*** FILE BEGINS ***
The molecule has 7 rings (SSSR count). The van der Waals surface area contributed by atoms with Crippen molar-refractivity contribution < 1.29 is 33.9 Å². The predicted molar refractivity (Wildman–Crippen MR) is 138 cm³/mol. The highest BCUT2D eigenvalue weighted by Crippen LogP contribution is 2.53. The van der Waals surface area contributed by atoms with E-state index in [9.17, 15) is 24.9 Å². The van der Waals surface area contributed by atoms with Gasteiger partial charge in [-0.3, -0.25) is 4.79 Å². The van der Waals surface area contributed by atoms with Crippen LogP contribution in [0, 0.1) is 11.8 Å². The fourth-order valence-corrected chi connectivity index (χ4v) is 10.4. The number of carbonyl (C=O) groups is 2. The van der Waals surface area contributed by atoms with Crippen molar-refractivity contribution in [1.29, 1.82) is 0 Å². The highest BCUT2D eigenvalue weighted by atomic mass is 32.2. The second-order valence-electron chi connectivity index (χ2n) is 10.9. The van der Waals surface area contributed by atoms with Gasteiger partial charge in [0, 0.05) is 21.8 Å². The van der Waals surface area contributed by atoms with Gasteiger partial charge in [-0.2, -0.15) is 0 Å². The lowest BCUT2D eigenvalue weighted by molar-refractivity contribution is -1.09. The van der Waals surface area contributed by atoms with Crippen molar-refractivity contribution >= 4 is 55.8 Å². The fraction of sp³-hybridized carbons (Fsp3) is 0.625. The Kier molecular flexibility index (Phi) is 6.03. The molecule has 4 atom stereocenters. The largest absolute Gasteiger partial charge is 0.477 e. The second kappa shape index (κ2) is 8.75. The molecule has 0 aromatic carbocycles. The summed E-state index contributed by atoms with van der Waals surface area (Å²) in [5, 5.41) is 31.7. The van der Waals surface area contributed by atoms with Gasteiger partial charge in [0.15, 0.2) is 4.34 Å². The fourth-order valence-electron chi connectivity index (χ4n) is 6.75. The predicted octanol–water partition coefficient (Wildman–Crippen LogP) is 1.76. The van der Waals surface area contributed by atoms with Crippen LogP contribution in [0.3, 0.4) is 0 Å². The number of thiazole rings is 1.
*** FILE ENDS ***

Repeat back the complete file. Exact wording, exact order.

The molecule has 7 rings (SSSR count). The van der Waals surface area contributed by atoms with Crippen molar-refractivity contribution < 1.29 is 33.9 Å². The predicted molar refractivity (Wildman–Crippen MR) is 138 cm³/mol. The highest BCUT2D eigenvalue weighted by Crippen LogP contribution is 2.53. The van der Waals surface area contributed by atoms with E-state index in [9.17, 15) is 24.9 Å². The van der Waals surface area contributed by atoms with Gasteiger partial charge in [-0.3, -0.25) is 4.79 Å². The van der Waals surface area contributed by atoms with Crippen LogP contribution in [0, 0.1) is 11.8 Å². The fourth-order valence-corrected chi connectivity index (χ4v) is 10.4. The number of carbonyl (C=O) groups is 2. The van der Waals surface area contributed by atoms with Crippen molar-refractivity contribution in [1.29, 1.82) is 0 Å². The highest BCUT2D eigenvalue weighted by atomic mass is 32.2. The second-order valence-electron chi connectivity index (χ2n) is 10.9. The van der Waals surface area contributed by atoms with Gasteiger partial charge in [0, 0.05) is 21.8 Å². The van der Waals surface area contributed by atoms with Gasteiger partial charge in [-0.2, -0.15) is 0 Å². The lowest BCUT2D eigenvalue weighted by molar-refractivity contribution is -1.09. The van der Waals surface area contributed by atoms with Crippen molar-refractivity contribution >= 4 is 55.8 Å². The fraction of sp³-hybridized carbons (Fsp3) is 0.625. The Kier molecular flexibility index (Phi) is 6.03. The molecule has 4 atom stereocenters. The largest absolute Gasteiger partial charge is 0.477 e. The second kappa shape index (κ2) is 8.75. The molecule has 0 aromatic carbocycles. The summed E-state index contributed by atoms with van der Waals surface area (Å²) in [5, 5.41) is 31.7. The van der Waals surface area contributed by atoms with Gasteiger partial charge in [0.15, 0.2) is 4.34 Å². The fourth-order valence-electron chi connectivity index (χ4n) is 6.75. The predicted octanol–water partition coefficient (Wildman–Crippen LogP) is 1.76. The van der Waals surface area contributed by atoms with Crippen LogP contribution in [0.3, 0.4) is 0 Å². The number of thiazole rings is 1.